GUEST POST: Think “December” and your thoughts inevitably move to Christmas, and then even more inevitably to Christmas shopping. Was there ever a task more draining than Christmas shopping? Particularly if, like many of us here you’ve left it to the last minute! But it’s not all negative. In fact, as we’ve found out, Christmas shopping can have its physical benefits too!
We’re always looking for ways to incorporate a bit of healthy balance into our everyday lives – whether it’s carrying around a water bottle to make sure we get out recommended daily intake, making healthy diet choices, or walking and cycling instead of driving or taking public transport. But it wasn’t until we battled our way through a particularly brutal shopping throng on one of London’s busiest streets that we realised the work-out opportunity facing us! Yes – you can get fit and shop at the same time! Read on for our top shopping-work-out tips!
- An obvious one this: dress the part. There’s no point trying to move and breathe and stay engaged with your body if you’re wearing high-heeled boots or buckled in to a long, flowing coat. You need trainers, and stretchy clothes. (We hate to use the “Lycra” word, but honestly, it’s ideal for Christmas shopping!)
- Bring a light back pack. Nothing fancy or overly large – but you’ll need something for carrying your hat, scarf and gloves once the blood starts to flow. Because there’s nothing which kills a shopping workout like tripping over your scarf and losing one of your gloves which was crammed into your pocket!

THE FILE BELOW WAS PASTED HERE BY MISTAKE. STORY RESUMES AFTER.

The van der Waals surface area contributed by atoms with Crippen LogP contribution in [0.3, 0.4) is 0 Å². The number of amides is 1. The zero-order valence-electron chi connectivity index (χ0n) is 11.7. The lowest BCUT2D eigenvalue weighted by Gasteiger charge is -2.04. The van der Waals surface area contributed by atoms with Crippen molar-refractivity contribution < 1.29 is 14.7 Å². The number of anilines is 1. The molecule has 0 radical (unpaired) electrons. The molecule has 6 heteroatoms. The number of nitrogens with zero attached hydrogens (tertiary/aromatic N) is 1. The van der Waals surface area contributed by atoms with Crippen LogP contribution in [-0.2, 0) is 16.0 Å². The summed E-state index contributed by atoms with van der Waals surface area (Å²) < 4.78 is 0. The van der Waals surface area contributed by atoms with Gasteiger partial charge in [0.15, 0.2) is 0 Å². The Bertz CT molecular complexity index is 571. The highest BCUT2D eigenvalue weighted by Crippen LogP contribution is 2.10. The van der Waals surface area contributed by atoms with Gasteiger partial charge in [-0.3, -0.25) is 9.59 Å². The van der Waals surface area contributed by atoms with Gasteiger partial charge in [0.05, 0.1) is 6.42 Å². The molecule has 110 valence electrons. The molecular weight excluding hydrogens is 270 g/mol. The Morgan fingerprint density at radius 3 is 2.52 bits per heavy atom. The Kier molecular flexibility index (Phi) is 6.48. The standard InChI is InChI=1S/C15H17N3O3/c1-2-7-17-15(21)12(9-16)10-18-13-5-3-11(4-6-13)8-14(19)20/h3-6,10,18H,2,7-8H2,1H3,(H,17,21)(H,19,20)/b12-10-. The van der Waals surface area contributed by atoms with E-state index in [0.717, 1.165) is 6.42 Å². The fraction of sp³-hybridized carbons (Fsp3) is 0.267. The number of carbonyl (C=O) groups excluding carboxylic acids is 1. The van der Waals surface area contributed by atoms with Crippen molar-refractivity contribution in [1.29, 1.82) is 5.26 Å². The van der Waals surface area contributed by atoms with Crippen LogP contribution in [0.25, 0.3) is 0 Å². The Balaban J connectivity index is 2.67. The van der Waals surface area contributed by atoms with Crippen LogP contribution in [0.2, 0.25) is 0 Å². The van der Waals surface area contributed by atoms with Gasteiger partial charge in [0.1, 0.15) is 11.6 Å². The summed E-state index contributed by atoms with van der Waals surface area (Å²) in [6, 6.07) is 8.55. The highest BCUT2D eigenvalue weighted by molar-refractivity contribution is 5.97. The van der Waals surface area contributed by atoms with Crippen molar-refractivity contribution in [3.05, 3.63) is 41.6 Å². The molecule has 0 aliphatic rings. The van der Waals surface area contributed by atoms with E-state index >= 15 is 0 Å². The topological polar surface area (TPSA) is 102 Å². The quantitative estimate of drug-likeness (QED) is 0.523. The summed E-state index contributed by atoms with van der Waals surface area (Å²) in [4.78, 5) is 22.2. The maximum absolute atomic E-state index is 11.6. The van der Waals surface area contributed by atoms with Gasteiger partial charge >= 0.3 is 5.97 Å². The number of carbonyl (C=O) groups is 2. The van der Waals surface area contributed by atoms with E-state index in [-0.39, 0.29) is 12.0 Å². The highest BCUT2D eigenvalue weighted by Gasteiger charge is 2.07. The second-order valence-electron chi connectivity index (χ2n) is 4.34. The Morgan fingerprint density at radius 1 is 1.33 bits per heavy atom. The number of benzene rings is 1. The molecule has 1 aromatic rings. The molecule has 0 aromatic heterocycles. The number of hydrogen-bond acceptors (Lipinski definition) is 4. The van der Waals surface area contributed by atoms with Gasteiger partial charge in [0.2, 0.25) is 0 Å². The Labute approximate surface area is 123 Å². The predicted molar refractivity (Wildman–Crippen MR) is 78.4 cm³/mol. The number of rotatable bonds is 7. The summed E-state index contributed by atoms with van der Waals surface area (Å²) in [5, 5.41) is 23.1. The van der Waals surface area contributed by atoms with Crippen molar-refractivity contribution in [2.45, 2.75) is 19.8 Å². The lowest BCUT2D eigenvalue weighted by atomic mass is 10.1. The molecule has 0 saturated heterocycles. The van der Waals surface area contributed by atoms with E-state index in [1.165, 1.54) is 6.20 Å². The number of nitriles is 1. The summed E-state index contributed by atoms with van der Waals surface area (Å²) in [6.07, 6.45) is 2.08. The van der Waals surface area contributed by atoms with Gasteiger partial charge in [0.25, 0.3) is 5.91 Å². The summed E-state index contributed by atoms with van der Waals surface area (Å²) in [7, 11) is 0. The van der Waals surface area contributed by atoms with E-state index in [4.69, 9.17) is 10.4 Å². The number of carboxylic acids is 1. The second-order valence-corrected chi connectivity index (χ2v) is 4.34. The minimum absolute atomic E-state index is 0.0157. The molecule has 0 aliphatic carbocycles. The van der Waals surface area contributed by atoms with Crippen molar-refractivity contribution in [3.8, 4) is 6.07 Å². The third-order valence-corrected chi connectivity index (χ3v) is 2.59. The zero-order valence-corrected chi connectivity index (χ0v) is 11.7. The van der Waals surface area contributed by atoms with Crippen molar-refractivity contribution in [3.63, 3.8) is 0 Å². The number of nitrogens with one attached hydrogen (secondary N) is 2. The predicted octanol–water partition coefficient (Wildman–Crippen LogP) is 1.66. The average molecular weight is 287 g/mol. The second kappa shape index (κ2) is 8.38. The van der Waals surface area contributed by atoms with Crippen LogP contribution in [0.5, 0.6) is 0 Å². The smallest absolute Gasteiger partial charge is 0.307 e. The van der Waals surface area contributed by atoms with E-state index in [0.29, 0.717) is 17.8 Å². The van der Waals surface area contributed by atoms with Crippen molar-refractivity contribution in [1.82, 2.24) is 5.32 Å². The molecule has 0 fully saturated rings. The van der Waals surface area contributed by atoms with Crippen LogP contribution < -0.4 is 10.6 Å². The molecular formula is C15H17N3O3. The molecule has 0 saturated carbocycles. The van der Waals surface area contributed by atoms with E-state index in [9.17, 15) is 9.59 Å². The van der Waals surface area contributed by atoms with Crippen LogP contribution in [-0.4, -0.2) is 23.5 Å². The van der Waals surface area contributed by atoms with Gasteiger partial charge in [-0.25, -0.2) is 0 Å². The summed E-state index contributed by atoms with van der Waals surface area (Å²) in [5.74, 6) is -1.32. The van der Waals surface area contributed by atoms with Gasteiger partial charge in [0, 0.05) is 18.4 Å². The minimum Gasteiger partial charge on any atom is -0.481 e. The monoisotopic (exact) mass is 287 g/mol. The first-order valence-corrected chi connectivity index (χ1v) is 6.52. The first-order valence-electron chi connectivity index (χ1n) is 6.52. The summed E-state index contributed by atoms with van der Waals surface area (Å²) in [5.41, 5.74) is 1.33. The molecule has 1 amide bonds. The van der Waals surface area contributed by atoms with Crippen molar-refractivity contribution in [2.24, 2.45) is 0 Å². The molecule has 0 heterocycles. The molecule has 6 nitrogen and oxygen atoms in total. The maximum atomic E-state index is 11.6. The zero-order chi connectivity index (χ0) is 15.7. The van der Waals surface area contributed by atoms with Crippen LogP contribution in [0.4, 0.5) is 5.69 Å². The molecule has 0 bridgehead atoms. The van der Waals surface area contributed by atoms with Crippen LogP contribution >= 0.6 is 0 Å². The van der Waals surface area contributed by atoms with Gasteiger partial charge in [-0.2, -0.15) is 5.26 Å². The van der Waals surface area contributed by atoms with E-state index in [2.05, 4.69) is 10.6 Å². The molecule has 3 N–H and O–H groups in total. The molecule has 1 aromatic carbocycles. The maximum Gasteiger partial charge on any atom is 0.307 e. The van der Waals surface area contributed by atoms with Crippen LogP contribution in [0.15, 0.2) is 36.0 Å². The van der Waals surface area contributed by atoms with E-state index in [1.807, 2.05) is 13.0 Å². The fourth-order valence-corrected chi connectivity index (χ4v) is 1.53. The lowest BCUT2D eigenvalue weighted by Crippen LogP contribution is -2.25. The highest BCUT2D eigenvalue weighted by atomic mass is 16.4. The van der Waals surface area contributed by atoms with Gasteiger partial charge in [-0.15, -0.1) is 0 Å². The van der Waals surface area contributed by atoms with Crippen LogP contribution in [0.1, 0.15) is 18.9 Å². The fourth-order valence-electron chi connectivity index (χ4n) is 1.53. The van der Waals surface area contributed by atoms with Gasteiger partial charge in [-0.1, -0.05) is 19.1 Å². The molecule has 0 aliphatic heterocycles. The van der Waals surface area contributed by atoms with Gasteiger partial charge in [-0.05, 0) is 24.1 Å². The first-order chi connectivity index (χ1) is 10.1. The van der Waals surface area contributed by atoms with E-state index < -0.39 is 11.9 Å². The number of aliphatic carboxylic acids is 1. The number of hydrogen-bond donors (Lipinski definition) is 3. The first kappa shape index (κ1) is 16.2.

- Make a plan – having a shopping list is not enough. This is a workout so you need to be prepared! Have a look at a map of the area you’re focusing on, and work out the longest way – yes, you read that right – of getting from your starting point to your finishing point. The further you walk, the more calories you’ll burn! So that shop on the other side of Oxford Street which you just can’t face going to? Go to it!
- In a department store? Take the stairs whenever you can. In doing so, be mindful of your thigh and bum muscles, and focus on flexing them if you can. You may be surprised at just how tired they’ll feel tomorrow!
- Queue time – one of the major drawbacks of Christmas shopping – can be used to maximum effect too. Instead of sighing in annoyance and shifting from one foot to the next, use the time to engage your core. Drop your shoulders, draw in your belly button, and breathe for 20. Another good queue exercise is to do a gentle squat – nothing obvious enough which will result in funny looks from fellow-shoppers, just a few centimetres to engage your leg muscles.
- Stay balanced. Literally. Make sure that the shopping bags in each hand are more or less of equal weight, adjusting as necessary. That way you reduce the risk of straining your arm or shoulder muscles.
- Take a water break. Take several in fact. Determined shopping is thirsty work, and even in mid-December you’ll get dehydrated easily.
Feature courtesy of balancebox.com